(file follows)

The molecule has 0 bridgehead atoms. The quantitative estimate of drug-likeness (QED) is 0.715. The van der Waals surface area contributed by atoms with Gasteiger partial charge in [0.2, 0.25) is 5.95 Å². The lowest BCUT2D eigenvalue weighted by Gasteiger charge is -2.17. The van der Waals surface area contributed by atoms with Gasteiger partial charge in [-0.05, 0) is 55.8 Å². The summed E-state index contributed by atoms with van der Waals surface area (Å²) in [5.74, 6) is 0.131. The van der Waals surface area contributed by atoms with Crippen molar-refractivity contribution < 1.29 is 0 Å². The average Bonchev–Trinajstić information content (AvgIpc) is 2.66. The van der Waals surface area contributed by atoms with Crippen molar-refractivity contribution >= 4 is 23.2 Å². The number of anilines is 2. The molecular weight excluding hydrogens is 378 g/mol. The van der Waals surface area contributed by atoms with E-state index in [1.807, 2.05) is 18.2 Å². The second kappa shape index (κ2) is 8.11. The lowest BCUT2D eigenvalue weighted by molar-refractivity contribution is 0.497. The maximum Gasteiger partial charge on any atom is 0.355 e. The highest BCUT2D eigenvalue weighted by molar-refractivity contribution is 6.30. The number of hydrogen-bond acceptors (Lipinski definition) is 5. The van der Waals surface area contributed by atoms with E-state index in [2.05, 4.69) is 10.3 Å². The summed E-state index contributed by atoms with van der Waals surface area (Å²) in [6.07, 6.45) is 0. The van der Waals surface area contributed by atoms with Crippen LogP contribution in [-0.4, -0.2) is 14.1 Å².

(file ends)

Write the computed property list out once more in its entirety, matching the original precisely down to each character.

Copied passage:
The molecule has 0 bridgehead atoms. The quantitative estimate of drug-likeness (QED) is 0.715. The van der Waals surface area contributed by atoms with Gasteiger partial charge in [0.2, 0.25) is 5.95 Å². The lowest BCUT2D eigenvalue weighted by Gasteiger charge is -2.17. The van der Waals surface area contributed by atoms with Gasteiger partial charge in [-0.05, 0) is 55.8 Å². The summed E-state index contributed by atoms with van der Waals surface area (Å²) in [5.74, 6) is 0.131. The van der Waals surface area contributed by atoms with Crippen molar-refractivity contribution < 1.29 is 0 Å². The average Bonchev–Trinajstić information content (AvgIpc) is 2.66. The van der Waals surface area contributed by atoms with Crippen molar-refractivity contribution >= 4 is 23.2 Å². The number of anilines is 2. The molecular weight excluding hydrogens is 378 g/mol. The van der Waals surface area contributed by atoms with E-state index in [1.807, 2.05) is 18.2 Å². The second kappa shape index (κ2) is 8.11. The lowest BCUT2D eigenvalue weighted by molar-refractivity contribution is 0.497. The maximum Gasteiger partial charge on any atom is 0.355 e. The highest BCUT2D eigenvalue weighted by molar-refractivity contribution is 6.30. The number of hydrogen-bond acceptors (Lipinski definition) is 5. The van der Waals surface area contributed by atoms with E-state index in [2.05, 4.69) is 10.3 Å². The summed E-state index contributed by atoms with van der Waals surface area (Å²) in [6.07, 6.45) is 0. The van der Waals surface area contributed by atoms with Crippen LogP contribution in [-0.4, -0.2) is 14.1 Å².